Part 1 transcript
Scott Gray:Gooday, I'm Scott Gray and welcome to the first of a three part video series about Angler Diary Programs. Behind me is the Fisheries Research Laboratory at Queenscliff where the Angler Diary Program is co-ordinated. The purpose of this video series, is to show you what Angler Diary Programs are about, how anglers provide information and how fisheries researchers and managers use that information.
The Victoria Angler Diary Program has been running since the mid 1990s and now most other states have very similar programs. Apart from collecting research data more cost effectively than traditional scientific approaches, the Diary brings anglers, researchers and fisheries managers together – the benefits have been fantastic.
Angler Diary Programs are designed to be flexible encouraging volunteers to follow their typical fishing interests. However some anglers go above and beyond and conduct more scientific fishing – like using specific hook types, or fishing at set times or at set locations. Today we've going to head down to the beautiful seaside town of Warrnambool and catch up with angler diarist, Ken Radley.
Gooday Ken, how are you?
Ken – Yeah good Scott. Nice to see you.
Scott – Can you tell us a bit more about yourself and the angler diary program?
Ken – Well I've been involved for thirteen years now and I sort of grew up on the river here, so I've really enjoyed you know, living in Warrnambool and with a magnificent river such as this, yeah, it's easy to get involved and to try and give something back.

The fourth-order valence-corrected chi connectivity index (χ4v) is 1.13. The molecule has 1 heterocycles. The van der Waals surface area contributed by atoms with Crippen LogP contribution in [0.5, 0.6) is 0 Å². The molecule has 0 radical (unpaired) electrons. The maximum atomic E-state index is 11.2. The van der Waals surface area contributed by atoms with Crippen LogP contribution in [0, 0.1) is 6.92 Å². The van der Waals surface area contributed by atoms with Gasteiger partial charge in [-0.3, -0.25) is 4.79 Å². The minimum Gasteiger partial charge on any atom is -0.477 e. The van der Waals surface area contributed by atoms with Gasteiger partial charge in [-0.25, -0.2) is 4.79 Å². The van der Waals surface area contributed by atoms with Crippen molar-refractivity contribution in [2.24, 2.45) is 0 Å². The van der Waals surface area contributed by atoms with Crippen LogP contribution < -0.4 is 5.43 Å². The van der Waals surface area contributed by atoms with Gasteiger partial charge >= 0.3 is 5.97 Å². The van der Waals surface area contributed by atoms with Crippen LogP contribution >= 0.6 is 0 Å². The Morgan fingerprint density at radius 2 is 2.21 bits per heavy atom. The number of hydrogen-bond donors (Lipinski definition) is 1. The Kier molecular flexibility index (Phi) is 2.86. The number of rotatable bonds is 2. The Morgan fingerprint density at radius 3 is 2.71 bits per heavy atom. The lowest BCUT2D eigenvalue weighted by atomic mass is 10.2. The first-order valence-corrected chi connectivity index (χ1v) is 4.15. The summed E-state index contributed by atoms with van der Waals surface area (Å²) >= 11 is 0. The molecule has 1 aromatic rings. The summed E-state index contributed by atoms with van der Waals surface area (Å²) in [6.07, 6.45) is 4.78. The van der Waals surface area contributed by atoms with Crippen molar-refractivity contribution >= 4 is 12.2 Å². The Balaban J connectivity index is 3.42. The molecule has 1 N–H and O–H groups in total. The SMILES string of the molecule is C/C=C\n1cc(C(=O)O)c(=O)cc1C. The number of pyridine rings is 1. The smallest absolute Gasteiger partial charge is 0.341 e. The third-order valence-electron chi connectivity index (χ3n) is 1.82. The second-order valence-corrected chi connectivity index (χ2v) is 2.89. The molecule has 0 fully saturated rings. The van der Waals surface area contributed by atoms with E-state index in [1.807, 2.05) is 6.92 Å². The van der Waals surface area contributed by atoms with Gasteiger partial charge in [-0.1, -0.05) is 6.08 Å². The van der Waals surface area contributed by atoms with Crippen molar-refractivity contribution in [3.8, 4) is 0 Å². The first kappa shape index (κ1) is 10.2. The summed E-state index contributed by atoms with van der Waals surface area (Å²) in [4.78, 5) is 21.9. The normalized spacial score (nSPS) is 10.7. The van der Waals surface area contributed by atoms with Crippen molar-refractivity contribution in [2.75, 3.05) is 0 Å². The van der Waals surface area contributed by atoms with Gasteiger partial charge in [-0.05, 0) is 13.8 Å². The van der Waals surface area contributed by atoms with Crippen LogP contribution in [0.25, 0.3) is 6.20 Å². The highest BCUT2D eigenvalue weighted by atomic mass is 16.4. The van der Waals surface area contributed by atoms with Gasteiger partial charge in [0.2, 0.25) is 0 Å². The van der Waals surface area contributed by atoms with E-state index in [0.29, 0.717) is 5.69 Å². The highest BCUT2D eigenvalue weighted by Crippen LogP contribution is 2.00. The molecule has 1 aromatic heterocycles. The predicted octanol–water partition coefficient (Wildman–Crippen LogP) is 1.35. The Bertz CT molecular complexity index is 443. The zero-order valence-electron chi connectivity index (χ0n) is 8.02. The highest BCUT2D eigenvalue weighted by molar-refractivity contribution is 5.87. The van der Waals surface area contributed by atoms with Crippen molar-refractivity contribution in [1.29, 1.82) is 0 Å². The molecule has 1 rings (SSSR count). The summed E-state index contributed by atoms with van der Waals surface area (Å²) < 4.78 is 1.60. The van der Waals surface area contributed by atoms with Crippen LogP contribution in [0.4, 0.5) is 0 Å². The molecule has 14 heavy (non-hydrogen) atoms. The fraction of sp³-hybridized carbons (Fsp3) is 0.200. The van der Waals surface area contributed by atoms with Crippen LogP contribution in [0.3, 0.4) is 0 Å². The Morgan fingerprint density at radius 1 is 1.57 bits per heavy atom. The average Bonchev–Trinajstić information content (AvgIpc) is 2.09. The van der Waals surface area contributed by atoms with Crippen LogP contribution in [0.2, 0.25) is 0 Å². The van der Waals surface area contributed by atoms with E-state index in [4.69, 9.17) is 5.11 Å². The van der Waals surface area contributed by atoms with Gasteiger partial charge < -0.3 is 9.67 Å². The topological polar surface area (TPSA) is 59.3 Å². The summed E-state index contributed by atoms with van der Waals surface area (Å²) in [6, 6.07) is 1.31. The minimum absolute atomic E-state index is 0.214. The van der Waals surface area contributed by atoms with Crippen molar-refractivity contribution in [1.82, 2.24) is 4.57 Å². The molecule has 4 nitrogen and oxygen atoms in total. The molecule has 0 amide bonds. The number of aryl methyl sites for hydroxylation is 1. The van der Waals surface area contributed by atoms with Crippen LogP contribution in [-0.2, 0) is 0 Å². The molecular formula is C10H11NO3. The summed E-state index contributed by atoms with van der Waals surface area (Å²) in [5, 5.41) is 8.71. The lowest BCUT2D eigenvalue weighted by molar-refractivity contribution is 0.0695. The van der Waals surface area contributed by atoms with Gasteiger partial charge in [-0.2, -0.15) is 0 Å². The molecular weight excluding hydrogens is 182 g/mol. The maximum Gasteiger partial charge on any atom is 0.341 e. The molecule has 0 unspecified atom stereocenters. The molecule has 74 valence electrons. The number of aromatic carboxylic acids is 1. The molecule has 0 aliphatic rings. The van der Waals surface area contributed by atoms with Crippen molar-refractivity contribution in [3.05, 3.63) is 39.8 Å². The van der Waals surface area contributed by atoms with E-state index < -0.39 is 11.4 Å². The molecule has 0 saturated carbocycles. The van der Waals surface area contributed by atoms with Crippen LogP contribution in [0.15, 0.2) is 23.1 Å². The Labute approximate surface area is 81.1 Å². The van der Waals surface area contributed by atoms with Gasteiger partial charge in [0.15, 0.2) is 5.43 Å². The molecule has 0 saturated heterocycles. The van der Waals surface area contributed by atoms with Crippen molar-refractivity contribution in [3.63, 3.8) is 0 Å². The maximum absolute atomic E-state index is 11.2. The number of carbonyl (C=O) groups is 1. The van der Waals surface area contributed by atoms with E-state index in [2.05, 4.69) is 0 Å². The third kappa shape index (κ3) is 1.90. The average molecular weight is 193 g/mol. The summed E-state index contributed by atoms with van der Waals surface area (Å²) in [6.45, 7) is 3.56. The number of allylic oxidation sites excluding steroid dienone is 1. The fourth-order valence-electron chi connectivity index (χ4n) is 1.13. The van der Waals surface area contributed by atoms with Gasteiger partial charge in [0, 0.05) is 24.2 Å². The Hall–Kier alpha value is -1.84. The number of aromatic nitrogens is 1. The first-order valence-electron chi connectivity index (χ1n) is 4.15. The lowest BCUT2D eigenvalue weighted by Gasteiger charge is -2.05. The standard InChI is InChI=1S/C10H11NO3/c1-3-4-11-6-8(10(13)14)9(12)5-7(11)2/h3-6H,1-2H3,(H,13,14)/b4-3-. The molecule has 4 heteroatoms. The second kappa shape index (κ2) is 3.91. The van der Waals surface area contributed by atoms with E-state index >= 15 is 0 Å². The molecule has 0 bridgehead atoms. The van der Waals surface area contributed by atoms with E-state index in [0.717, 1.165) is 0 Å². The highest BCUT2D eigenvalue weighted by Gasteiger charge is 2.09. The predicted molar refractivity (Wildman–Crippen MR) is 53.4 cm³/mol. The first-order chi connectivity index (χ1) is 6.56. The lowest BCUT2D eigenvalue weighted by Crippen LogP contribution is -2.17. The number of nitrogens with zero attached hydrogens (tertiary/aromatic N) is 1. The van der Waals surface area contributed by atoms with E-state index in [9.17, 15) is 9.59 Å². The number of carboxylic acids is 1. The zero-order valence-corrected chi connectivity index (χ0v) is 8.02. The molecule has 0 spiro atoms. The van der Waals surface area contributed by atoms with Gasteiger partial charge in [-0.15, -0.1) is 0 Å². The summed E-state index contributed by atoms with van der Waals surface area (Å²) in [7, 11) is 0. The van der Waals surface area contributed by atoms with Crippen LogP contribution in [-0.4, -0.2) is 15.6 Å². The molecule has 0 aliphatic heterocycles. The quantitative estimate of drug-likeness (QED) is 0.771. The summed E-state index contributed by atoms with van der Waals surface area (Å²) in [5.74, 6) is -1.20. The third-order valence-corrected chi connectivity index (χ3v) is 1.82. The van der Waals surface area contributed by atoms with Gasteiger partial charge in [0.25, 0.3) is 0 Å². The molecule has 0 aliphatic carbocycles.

Scott – I've heard the fishing's pretty good here? What sort of species do you usually fish for?
Ken – I generally target Bream, but I love Estuary Perch as well, and the odd Mulloway gets in here also, so they're the main sort of three species that I'm after yeah.
Scott – and with your involvement in the program, do you have a background in fisheries or science or anything, or is this something that you're really passionate about?
Ken – I'm quite passionate about it. I actually grew up at the Boathouse through my teenage years, and was brought up by the people who ran that, so I became very interested in the river, and not only the fish that you could get out of it, but also the health of it, and I could see it change from day to day. So I love coming down to the river and fishing and regardless of whether I get a feed or not.
Scott – So with the information that you're collecting as well over the time that you've been involved, have you learned a lot yourself too from being part of the program?
Ken – Oh definitely, and I get great feedback from the people down at Queenscliff. They're always sending me back information, saying 'how many fish over a certain size might be in the system' – and you know, certain new classes that are stronger than others. So I've learned a great deal, and I think it helps me in my fishing, or at least I hope it does a little bit.
Scott – Now I guess you're a volunteer as part of the program it must be a great amount of satisfaction that you get from being involved in something like this.
Ken – Oh certainly. There's lots of different ways that we can all volunteer and to be able to go out and fish and to actually, and you know that's my volunteer sort of commitment to the river, it's fantastic, I couldn't think of a better way to volunteer.
Scott – Yes, exactly and in a beautiful place like this too.
Ken – Yes, it is good, and it can be windy at times down here, but it's a great system.
Scott – excellent. Well Ken thanks for taking the time to come out and talk to us today, and it's great to see people like Ken who volunteer their time, and go out fishing and collect important scientific data which is vital for fisheries research.